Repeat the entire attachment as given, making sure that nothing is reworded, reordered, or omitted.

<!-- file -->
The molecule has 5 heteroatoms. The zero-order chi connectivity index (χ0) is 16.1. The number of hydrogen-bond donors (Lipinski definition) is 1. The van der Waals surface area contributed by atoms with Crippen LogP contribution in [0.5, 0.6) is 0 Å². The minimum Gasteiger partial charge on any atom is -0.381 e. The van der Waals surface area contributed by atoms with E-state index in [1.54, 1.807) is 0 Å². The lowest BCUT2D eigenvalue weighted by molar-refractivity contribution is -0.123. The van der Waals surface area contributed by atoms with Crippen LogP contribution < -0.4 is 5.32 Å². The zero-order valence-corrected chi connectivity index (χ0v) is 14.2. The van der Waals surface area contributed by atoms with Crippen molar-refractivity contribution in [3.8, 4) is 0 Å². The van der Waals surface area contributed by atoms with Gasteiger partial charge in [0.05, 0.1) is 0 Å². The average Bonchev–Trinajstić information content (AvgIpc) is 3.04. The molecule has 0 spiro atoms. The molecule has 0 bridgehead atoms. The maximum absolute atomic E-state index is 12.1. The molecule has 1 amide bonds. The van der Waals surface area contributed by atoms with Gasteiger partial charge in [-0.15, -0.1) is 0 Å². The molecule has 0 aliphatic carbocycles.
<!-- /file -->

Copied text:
The molecule has 5 heteroatoms. The zero-order chi connectivity index (χ0) is 16.1. The number of hydrogen-bond donors (Lipinski definition) is 1. The van der Waals surface area contributed by atoms with Crippen LogP contribution in [0.5, 0.6) is 0 Å². The minimum Gasteiger partial charge on any atom is -0.381 e. The van der Waals surface area contributed by atoms with E-state index in [1.54, 1.807) is 0 Å². The lowest BCUT2D eigenvalue weighted by molar-refractivity contribution is -0.123. The van der Waals surface area contributed by atoms with Crippen LogP contribution < -0.4 is 5.32 Å². The zero-order valence-corrected chi connectivity index (χ0v) is 14.2. The van der Waals surface area contributed by atoms with Crippen molar-refractivity contribution in [3.8, 4) is 0 Å². The van der Waals surface area contributed by atoms with Gasteiger partial charge in [0.05, 0.1) is 0 Å². The average Bonchev–Trinajstić information content (AvgIpc) is 3.04. The molecule has 0 spiro atoms. The molecule has 0 bridgehead atoms. The maximum absolute atomic E-state index is 12.1. The molecule has 1 amide bonds. The van der Waals surface area contributed by atoms with Gasteiger partial charge in [-0.15, -0.1) is 0 Å². The molecule has 0 aliphatic carbocycles.